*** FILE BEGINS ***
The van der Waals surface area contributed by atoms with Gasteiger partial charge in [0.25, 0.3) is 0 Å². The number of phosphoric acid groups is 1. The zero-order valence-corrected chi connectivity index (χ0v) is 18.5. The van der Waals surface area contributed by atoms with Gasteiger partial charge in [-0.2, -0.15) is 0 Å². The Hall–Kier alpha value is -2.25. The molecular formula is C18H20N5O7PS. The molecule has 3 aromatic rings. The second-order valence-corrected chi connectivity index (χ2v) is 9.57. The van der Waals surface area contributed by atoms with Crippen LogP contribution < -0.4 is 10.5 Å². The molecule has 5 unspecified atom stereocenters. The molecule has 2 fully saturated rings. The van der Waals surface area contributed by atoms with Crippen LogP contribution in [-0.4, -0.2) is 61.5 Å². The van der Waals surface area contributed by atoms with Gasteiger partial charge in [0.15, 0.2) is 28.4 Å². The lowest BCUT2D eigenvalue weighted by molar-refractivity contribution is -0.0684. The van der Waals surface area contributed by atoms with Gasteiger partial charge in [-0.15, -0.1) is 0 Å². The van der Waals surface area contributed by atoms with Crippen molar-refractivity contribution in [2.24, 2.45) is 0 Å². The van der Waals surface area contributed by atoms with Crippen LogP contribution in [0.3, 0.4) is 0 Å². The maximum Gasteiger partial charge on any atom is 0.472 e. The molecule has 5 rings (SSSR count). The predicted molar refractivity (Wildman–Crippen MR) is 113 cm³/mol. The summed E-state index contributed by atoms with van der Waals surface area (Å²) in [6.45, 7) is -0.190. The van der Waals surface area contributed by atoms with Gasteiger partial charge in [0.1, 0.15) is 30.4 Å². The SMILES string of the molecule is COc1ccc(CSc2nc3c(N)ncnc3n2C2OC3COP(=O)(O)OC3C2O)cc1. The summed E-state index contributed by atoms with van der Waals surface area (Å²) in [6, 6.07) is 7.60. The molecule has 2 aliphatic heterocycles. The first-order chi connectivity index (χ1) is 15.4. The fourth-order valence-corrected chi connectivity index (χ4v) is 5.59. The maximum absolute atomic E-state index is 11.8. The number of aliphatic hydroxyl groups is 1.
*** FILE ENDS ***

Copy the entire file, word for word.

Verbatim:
The van der Waals surface area contributed by atoms with Gasteiger partial charge in [0.25, 0.3) is 0 Å². The number of phosphoric acid groups is 1. The zero-order valence-corrected chi connectivity index (χ0v) is 18.5. The van der Waals surface area contributed by atoms with Gasteiger partial charge in [-0.2, -0.15) is 0 Å². The Hall–Kier alpha value is -2.25. The molecular formula is C18H20N5O7PS. The molecule has 3 aromatic rings. The second-order valence-corrected chi connectivity index (χ2v) is 9.57. The van der Waals surface area contributed by atoms with Crippen LogP contribution < -0.4 is 10.5 Å². The molecule has 5 unspecified atom stereocenters. The molecule has 2 fully saturated rings. The van der Waals surface area contributed by atoms with Crippen LogP contribution in [-0.4, -0.2) is 61.5 Å². The van der Waals surface area contributed by atoms with Gasteiger partial charge in [0.15, 0.2) is 28.4 Å². The lowest BCUT2D eigenvalue weighted by molar-refractivity contribution is -0.0684. The van der Waals surface area contributed by atoms with Gasteiger partial charge in [-0.15, -0.1) is 0 Å². The van der Waals surface area contributed by atoms with Crippen molar-refractivity contribution in [2.24, 2.45) is 0 Å². The van der Waals surface area contributed by atoms with Crippen LogP contribution in [0.3, 0.4) is 0 Å². The maximum Gasteiger partial charge on any atom is 0.472 e. The molecule has 5 rings (SSSR count). The predicted molar refractivity (Wildman–Crippen MR) is 113 cm³/mol. The summed E-state index contributed by atoms with van der Waals surface area (Å²) in [6.45, 7) is -0.190. The van der Waals surface area contributed by atoms with Gasteiger partial charge in [0.1, 0.15) is 30.4 Å². The SMILES string of the molecule is COc1ccc(CSc2nc3c(N)ncnc3n2C2OC3COP(=O)(O)OC3C2O)cc1. The summed E-state index contributed by atoms with van der Waals surface area (Å²) in [6, 6.07) is 7.60. The molecule has 2 aliphatic heterocycles. The first-order chi connectivity index (χ1) is 15.4. The fourth-order valence-corrected chi connectivity index (χ4v) is 5.59. The maximum absolute atomic E-state index is 11.8. The number of aliphatic hydroxyl groups is 1.